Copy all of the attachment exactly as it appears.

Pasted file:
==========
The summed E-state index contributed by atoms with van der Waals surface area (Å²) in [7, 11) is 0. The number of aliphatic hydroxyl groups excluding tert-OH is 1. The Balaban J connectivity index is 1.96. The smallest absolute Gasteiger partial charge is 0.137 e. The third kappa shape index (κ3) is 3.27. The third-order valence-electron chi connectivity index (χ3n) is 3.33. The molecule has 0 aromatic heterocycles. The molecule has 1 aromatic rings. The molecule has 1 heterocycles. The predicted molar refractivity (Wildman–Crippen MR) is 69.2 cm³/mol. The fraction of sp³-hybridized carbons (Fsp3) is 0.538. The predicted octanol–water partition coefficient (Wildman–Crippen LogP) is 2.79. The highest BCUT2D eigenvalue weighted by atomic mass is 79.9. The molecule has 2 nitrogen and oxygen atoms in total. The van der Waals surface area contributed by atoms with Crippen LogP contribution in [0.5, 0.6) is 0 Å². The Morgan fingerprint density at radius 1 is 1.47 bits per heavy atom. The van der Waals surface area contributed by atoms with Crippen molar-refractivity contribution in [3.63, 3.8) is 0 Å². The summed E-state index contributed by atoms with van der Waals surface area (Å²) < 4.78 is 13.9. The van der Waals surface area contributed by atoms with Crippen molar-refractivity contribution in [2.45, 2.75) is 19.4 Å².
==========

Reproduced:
The summed E-state index contributed by atoms with van der Waals surface area (Å²) in [7, 11) is 0. The number of aliphatic hydroxyl groups excluding tert-OH is 1. The Balaban J connectivity index is 1.96. The smallest absolute Gasteiger partial charge is 0.137 e. The third kappa shape index (κ3) is 3.27. The third-order valence-electron chi connectivity index (χ3n) is 3.33. The molecule has 0 aromatic heterocycles. The molecule has 1 aromatic rings. The molecule has 1 heterocycles. The predicted molar refractivity (Wildman–Crippen MR) is 69.2 cm³/mol. The fraction of sp³-hybridized carbons (Fsp3) is 0.538. The predicted octanol–water partition coefficient (Wildman–Crippen LogP) is 2.79. The highest BCUT2D eigenvalue weighted by atomic mass is 79.9. The molecule has 2 nitrogen and oxygen atoms in total. The van der Waals surface area contributed by atoms with Crippen LogP contribution in [0.5, 0.6) is 0 Å². The Morgan fingerprint density at radius 1 is 1.47 bits per heavy atom. The van der Waals surface area contributed by atoms with Crippen molar-refractivity contribution in [3.63, 3.8) is 0 Å². The summed E-state index contributed by atoms with van der Waals surface area (Å²) < 4.78 is 13.9. The van der Waals surface area contributed by atoms with Crippen molar-refractivity contribution in [2.45, 2.75) is 19.4 Å².